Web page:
Beauty Link - volume 2, issue 1 - (Page 40)

Q | voices from the cla ssroom | R HOW DO YOU APPROACH DIFFERENT LEARNING STYLES IN YOUR CLASSROOM? with customization One thing I like to do at the beginning of my classes is give each student a post card reading “My learning style is ” This gives each student a chance to tell me what works and does not work for them. When I review the cards I can assess which students are visual learners, hands-on learners, auditory learners, etc. I make sure that in all of my subjects I give a clear but short lecture with an activity about every hour to keep their interest, and that I combine audio visual with all of my demonstrations. Most of my learners are hands-on learners, but I always have a few formal learners that are my responsibility as well. With this type of learner, I make sure I give them time to ponder the topic on hand by drawing something individually or outlining their ideas to share with the class. Andrea York, Xenon International Academy, St. Louis, MO with technology I allow the use of iPods (music only) during certain practical sessions, such as when they are working on mannequins, and when the practical session is not a new topic. I find that students remain on task and are focused on their work, rather than talking to their friends and slowing down their progress. Marcia Bird, Somerset County Technology Institute, Bridgewater, NJ with creativity It is a challenge to reach all learners, but brainstorming helps us come up with imaginative ideas. Each lesson plan in our curriculum includes games, puzzles and mind teasers, and we still leave room for our own style of teaching. First we clarify our objective, then lecture, then do a demonstration and last, we let the student take the reign. If we are focusing on anatomy, for example, and we are making a skeleton of a head, we’d first talk about it, then perform a demonstration, and then let the students make it. We’d use materials such as a shaved manikin head, play dough, yarn and thread all in different colors. As for hair textures, I always tell my students texture can’t be taught—it has to be learned by feel—so we use silk material for fi ne hair, cotton material for medium texture and wool socks for coarse hair. We also bring in guest salon owners on professional day after teaching the proper way to make a résumé and practicing interviews. The students dress like they are going on an interview, and actually they are—they just don’t know it until the morning of. It has always been an eye opener for them. Yes, it is a shock, but former students have told me it helped them prepare for things a basic lesson couldn’t have. Debra Legrand, LeGrand Institute of Cosmetology, Camden, SC I ALLOW THE USE OF IPODS MUSIC ONLY DURING CERTAIN PR ACTICAL SESSIONS, SUCH AS WHEN THEY ARE WORKING ON MANNEQUINS, AND WHEN THE PR ACTICAL SESSION IS NOT A NEW TOPIC. | B EA U TYLIN K | T H E 2 0 1 0 ST UDE NT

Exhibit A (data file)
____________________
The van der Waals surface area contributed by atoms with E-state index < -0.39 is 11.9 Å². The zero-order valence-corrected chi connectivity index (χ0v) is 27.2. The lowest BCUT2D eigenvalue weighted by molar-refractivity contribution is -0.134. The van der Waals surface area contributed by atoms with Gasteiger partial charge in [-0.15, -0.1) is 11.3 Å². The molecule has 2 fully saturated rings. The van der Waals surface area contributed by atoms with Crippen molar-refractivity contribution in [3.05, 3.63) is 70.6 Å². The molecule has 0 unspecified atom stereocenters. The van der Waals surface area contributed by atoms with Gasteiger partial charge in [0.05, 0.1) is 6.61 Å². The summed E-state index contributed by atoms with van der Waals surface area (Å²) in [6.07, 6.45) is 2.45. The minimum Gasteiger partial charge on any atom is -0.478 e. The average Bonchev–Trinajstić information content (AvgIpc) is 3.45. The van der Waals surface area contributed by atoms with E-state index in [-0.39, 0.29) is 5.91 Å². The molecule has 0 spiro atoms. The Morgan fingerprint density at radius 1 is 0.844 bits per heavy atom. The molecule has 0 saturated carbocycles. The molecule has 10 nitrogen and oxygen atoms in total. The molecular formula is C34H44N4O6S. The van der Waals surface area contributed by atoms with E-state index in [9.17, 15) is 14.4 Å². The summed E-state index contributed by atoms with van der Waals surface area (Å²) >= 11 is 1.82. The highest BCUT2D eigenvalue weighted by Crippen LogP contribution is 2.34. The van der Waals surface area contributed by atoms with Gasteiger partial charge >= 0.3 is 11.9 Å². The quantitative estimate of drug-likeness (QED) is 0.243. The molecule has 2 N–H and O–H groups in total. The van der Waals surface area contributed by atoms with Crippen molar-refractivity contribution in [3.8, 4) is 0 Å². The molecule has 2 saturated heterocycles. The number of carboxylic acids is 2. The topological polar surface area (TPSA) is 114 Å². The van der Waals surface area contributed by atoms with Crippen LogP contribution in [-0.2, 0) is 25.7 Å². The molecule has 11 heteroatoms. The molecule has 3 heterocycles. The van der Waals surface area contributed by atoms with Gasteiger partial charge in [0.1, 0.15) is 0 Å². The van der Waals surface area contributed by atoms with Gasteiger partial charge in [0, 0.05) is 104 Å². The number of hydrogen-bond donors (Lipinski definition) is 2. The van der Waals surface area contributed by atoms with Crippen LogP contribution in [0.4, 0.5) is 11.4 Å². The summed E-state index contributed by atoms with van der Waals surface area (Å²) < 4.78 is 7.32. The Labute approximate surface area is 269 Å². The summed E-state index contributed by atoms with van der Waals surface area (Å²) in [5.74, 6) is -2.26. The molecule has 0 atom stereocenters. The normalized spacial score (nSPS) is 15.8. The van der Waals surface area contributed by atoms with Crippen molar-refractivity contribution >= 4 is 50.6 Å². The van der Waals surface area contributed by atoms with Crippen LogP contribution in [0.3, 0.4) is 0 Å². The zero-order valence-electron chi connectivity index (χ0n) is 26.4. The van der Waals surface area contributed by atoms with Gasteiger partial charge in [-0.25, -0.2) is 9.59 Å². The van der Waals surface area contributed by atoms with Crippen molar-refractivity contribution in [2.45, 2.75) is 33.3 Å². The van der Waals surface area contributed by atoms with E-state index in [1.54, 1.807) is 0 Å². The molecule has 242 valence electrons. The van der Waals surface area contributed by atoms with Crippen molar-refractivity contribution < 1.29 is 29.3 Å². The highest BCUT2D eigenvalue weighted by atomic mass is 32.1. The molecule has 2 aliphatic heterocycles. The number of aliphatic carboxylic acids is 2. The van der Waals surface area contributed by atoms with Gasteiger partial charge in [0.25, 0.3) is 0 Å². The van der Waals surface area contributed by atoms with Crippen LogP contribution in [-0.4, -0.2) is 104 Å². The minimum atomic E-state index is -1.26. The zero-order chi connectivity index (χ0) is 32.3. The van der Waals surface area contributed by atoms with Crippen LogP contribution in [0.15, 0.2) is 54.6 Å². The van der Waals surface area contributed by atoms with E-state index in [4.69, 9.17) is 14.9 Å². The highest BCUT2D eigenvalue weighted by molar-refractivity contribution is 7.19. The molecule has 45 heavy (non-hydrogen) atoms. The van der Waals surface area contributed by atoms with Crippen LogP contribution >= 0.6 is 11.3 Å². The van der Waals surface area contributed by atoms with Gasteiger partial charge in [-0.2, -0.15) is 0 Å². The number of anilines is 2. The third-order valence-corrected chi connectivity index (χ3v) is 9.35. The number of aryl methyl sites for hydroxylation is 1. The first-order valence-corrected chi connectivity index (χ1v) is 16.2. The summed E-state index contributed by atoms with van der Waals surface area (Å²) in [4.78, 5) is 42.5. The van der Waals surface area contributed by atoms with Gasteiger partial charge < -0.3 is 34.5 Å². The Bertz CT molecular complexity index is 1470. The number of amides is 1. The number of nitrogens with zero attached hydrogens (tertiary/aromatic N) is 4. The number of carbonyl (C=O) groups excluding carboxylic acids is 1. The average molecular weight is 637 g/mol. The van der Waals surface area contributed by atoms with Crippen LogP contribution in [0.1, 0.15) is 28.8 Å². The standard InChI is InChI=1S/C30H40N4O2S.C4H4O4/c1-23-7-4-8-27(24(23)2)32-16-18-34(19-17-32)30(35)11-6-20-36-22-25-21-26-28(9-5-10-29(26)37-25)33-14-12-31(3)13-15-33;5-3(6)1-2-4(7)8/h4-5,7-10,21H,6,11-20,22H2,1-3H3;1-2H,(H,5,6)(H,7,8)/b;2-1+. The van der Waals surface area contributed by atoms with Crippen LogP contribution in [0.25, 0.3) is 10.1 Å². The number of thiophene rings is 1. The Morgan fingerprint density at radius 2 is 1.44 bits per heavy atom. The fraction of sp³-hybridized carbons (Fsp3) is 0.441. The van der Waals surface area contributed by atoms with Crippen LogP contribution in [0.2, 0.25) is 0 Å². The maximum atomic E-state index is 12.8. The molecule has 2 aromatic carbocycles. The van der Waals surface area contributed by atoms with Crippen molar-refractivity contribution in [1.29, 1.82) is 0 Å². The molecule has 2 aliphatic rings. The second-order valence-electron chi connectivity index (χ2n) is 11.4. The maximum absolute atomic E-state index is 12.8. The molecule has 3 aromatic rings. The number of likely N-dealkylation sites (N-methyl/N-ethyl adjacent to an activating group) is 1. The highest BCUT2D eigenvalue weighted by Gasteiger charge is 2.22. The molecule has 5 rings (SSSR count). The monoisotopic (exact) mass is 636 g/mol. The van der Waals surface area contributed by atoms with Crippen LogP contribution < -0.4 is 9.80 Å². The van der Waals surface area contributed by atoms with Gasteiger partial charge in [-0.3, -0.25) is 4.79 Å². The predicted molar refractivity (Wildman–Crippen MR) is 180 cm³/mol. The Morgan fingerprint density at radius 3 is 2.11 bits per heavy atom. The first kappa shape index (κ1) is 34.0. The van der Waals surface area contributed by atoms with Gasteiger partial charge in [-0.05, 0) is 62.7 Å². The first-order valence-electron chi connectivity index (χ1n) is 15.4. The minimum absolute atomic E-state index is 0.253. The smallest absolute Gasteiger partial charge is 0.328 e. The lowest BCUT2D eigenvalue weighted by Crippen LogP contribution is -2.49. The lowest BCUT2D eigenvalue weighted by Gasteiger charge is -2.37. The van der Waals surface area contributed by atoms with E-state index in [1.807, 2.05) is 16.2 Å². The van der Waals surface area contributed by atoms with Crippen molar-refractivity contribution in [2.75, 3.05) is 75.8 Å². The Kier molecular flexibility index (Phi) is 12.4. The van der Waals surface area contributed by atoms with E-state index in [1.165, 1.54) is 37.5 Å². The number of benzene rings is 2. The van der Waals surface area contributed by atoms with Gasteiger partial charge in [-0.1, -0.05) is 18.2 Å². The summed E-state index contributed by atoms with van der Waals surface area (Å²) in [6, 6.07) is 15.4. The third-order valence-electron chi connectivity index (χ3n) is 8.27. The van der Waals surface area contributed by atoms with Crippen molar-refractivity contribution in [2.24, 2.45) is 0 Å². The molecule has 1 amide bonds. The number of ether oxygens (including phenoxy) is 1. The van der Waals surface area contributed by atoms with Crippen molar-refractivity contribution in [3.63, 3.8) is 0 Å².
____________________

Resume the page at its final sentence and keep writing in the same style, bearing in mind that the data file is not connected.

Table of Contents for the Digital Edition of Beauty Link - volume 2, issue 1

Beauty Link - volume 2, issue 1
Message From the AACS President And CEA Chair
Teaching The Millennial Generation
The Workings Of Washington
Mobile Marketing: The Next Big Thing In Recruitment Advertising
Mindset List For The Class of 2010
AACS Listserve Q&A: Extinguishing Bad Attitudes
Decoding The Results: Attitudes And Perceptions Of Beauty And Wellness Careers From the AACS Commissioned National Survey
Educator Resource Review
And Then There’s Compliance
The 2009 AACS Annual Convention: Building Essential Links To Success
Voices From The Classroom
From A Distance: Today’s Education Experience
Turning Over A New Leaf
Regulatory Issues
Connecting Through Conflict: Turning Angry Clients Into Happy Ones
Student Scholarship Opportunities
Superstar Graduates
New School Members
Associate Member Profiles
New Products & Services
People & Places
Calling All Skin Care Educators
Upcoming 2010 Events
Index To Advertisers

Beauty Link - volume 2, issue 1